From Abya Yala, in the midst of collaborative dialogues and creative tensions with other global souths, we are extending and complementing the paradigms and visions of disability in the great Mother Earth. Our contemporary understandings urgently require ancestral worldviews. Whether it is from Mesoamerican, Amazonian, Andean, Maori, Hopi, Yaqui, Apache, or Creek worlds—among many others—mystery, magic and reenchantment can expand our views and allow us to interculturally and decolonially converse in these challenging times in which we find ourselves between an irreversible catastrophe (on the verge of a sixth massive extinction) and new planetary hopes (that come into being as multiple guides and possibilities).
The huehuetlatolli, jágagɨaɨ, nütram, as threads and breaths of the ancestor, open up other practices in critical disability studies and in planetary fights for epistemic, social, and ecological justice. Everyone is caressed and guarded by Coatlicue, the Aztec divine mother, next to Coyolxauhqui, goddess of the moon, Ixpoliuhqui and Nanã. 15 Meanwhile, with Gloria Anzaldúa, we build altars so that a new cosmic consciousness emerges, along with the celebration of the transformations of life, with all living beings.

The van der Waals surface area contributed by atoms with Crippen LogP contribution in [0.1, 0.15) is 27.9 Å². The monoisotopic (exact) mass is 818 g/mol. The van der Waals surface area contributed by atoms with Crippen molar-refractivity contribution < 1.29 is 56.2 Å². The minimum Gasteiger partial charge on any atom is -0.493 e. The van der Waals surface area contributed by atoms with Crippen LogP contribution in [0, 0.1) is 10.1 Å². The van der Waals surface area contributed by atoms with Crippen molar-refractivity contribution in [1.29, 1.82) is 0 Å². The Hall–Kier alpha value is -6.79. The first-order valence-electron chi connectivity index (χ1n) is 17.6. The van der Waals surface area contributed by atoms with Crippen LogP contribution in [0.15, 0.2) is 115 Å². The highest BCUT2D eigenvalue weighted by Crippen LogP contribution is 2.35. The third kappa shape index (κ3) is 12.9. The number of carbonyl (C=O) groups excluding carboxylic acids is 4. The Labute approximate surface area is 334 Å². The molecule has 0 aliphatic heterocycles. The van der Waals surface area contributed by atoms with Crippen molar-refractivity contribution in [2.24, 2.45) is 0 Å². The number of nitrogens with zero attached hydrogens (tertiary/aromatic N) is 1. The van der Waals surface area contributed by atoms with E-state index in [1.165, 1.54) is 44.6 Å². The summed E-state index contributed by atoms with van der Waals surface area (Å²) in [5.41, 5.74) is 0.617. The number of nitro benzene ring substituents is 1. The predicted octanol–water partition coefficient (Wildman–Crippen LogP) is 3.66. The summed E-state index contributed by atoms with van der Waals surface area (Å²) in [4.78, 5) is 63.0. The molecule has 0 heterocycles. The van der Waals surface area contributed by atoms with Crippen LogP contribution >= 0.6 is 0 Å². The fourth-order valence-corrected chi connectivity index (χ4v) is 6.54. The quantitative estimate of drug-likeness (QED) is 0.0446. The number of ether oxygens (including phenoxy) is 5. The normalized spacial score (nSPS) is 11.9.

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- Yarza de los Ríos, A.; Romualdo Pérez, Z. (2021). "Discapacidad" desde y en los pueblos indígenas en Abya Yala/Afro/Latino/América: aproximaciones desde Colombia (mundo Êbêra Eyábida) y México (mundo Ayüük Jääy). En P. Danel; B. Pérez Ramírez; y A. Yarza de los Ríos (Comp.). ¿Quién es el sujeto de la discapacidad?: exploraciones, configuraciones y potencialidades. (pp. 155-181). CLACSO-Universidad Nacional de La Plata.
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This article draws on results from the ongoing research project, "Caminos hacia una desmecanización de la 'discapacidad' desde los saberes indígenas ancestrales en Colombia: tejidos hacia un canasto pluriversal con los nichos vitales Murui Muina y Êbêra en el Sur Global," Doctorate in Education thesis, University of La Salle (Costa Rica), 2018-2021. In this text no ancestral word will be in quotation marks, highlighted, or italicized. This is because none is more important than the others, even though English and Spanish are the ones that name disability the most. A total of eighteen languages are present: Nahuatl, Mɨnɨka, Yoruba, Mapudungún, Guna dule, Quechua, Huichol, Mɨka, Nɨpóde, Búe, Ayüük Jääy, Êbêra eyábida, Nasayuwe, Tapiete, Guaraní, Spanish, Portuguese and English.